Offered No Further Clarity at the Spring 2019 NOSB Meeting
At the recent spring National Organic Standards Board (NOSB) meeting in Seattle, Washington, organic stakeholders shared their incredulity and frustration regarding disturbing statements made by National Organic Program (NOP) Deputy Administrator Jennifer Tucker, brought to light in April by the Real Organic Project, about the use of prohibited substances in “organic” hydroponic production.
at the spring NOSB meeting
Tucker, along with other NOP officials and staff, faced multiple questions about the use of glyphosate by hydroponic operations during public comments to the NOSB. Emotions ran high on all sides as Tucker claimed her prior statements were taken out of context.
According to Tucker, her previous statement indicating that a hydroponic operation could spray glyphosate or other pesticides on the land just prior to erecting a greenhouse and be immediately certified organic was not a statement of NOP policy. Instead, Tucker contended her comment was made in response to a hypothetical scenario.
“These questions—including whether the three-year transition period applies to all organic operations—are not hypotheticals,” said Marie Burcham, an attorney and Cornucopia’s Director of Domestic Policy, “They are essential questions of the application of law.”
NOP officials were asked directly by both public commenters and concerned NOSB members to clarify and confirm that no operation seeking organic certification can use prohibited materials, including glyphosate, during their required three-year transition period. They refused to do so.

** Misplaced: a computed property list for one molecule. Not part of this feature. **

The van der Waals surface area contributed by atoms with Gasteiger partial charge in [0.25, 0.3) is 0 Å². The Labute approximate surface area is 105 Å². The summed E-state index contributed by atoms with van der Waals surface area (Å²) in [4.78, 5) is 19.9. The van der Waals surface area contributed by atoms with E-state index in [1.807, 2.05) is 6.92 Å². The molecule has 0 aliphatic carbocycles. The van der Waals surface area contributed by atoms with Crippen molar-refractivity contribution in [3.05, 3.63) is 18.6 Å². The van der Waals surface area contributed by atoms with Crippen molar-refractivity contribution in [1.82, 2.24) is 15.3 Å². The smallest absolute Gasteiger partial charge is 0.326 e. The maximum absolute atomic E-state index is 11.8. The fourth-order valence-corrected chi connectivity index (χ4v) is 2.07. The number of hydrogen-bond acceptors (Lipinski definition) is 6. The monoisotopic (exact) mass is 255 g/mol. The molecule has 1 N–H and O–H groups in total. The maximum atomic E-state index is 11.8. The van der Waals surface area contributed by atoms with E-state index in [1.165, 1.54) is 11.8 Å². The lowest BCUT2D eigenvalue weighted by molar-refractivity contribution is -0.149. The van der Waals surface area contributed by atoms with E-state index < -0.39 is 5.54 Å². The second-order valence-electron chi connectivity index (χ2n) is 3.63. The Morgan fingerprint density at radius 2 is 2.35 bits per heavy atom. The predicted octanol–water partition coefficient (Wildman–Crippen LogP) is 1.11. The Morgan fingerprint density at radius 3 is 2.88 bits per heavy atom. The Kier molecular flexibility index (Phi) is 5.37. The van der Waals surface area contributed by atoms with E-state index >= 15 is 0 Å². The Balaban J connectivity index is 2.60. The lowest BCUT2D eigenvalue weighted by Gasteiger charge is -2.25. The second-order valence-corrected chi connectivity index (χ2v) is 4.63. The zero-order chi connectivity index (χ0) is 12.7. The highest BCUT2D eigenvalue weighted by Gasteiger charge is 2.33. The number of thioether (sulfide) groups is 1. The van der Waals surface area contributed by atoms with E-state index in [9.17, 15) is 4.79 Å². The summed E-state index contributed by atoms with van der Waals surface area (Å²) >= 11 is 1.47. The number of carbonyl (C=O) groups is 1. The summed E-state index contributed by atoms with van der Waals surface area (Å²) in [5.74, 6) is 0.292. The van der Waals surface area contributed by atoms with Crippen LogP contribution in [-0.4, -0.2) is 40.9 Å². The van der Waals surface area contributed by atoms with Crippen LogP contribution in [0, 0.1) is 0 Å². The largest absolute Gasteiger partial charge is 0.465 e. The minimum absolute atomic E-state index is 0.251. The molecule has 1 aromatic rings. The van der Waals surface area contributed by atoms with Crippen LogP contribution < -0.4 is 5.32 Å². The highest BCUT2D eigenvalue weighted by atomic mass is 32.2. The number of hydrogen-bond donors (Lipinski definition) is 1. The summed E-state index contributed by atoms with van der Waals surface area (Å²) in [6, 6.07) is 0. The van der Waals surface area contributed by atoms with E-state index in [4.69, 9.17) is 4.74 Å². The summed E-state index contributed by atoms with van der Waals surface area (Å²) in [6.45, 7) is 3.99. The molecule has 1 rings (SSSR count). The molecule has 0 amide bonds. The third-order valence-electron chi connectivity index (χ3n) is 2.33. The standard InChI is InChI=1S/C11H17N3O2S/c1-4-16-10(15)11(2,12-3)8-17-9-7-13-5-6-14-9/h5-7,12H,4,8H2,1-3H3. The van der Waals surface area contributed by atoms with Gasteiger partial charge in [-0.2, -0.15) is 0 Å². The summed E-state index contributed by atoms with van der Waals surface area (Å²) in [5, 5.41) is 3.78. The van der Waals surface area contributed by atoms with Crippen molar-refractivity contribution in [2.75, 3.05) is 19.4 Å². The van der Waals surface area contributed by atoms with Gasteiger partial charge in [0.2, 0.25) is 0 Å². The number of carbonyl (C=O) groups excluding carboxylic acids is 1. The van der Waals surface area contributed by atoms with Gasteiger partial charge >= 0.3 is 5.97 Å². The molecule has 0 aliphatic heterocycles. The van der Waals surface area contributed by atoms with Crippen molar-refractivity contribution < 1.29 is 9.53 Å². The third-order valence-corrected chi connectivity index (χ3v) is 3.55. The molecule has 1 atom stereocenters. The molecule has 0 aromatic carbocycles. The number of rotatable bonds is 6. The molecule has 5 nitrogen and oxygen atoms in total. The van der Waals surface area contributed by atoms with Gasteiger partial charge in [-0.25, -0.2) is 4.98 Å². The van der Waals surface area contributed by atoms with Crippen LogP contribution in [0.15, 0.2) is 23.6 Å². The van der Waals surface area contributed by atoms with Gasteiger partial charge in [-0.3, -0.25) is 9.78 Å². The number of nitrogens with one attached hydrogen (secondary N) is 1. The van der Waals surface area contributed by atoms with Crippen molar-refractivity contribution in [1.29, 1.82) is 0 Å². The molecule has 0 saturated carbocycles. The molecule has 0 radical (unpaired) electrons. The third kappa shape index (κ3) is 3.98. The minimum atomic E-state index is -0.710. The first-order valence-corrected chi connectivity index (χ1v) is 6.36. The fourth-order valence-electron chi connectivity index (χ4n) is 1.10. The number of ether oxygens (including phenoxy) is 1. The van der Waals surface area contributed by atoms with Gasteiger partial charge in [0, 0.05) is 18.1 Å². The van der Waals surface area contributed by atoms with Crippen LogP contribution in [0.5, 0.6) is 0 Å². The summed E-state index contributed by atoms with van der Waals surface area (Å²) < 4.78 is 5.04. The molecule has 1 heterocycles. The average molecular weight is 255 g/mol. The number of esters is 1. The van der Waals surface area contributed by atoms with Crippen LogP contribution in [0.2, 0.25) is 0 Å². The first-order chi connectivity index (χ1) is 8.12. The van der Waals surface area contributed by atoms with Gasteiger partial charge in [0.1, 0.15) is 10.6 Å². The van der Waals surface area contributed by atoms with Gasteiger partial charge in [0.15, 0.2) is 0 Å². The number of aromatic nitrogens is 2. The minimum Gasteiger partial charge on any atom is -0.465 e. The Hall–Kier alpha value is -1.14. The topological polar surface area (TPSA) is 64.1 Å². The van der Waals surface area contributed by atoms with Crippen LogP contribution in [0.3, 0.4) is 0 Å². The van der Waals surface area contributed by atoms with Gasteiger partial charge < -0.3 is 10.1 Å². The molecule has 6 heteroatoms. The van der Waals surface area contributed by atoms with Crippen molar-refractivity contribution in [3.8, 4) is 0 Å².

Tucker defaulted to repeating the mantra that “glyphosate is not allowed in organic production” when confronted with what she deemed more hypotheticals. She emphasized that the NOP needs specific complaints against hydroponic producers or their certifiers before they can evaluate these practices against the regulations.
“The NOP should clearly articulate how it intends to enforce the rules. In abdicating interpretation of the law to certifiers, we’re left with an inconsistent application of the rules, which can unfortunately leave the door open for illegal practices,” said Anne Ross, an attorney and Cornucopia’s Director of International Policy.
Given the clear directives for soil stewardship in organic law and regulations, Cornucopia and other organic stakeholders vehemently disagreed with the NOP decision to allow hydroponic operations to be certified organic. ‘Organic” hydroponic and container operations were later enshrined by the NOSB’s 2017 vote that failed to prohibit their certification. [For more on the “organic” hydroponic issue, read Cornucopia’s report, Troubling Waters.]
“The NOP seems to think that as long as a prohibited substance does not touch the plant in question, it is still compatible with organic production. Nothing was said at the NOSB meeting to alter that perception,” said Burcham.
One certifier representative recounted discussions with some of his accredited certifier colleagues in which they consistently said they wouldn’t allow certification of an operation where a prohibited substance had been applied within the preceding three years. However, this certifier could not speak to the practices of every accredited certifier.
“Ultimately, we need regulatory clarity and aggressive enforcement from the NOP to maintain organic integrity. The recent NOSB meeting did not assure the NOSB members or the public that this is happening right now,” concluded Burcham.
For a more detailed look at the recent NOSB meeting, read our NOSB meeting play-by-play.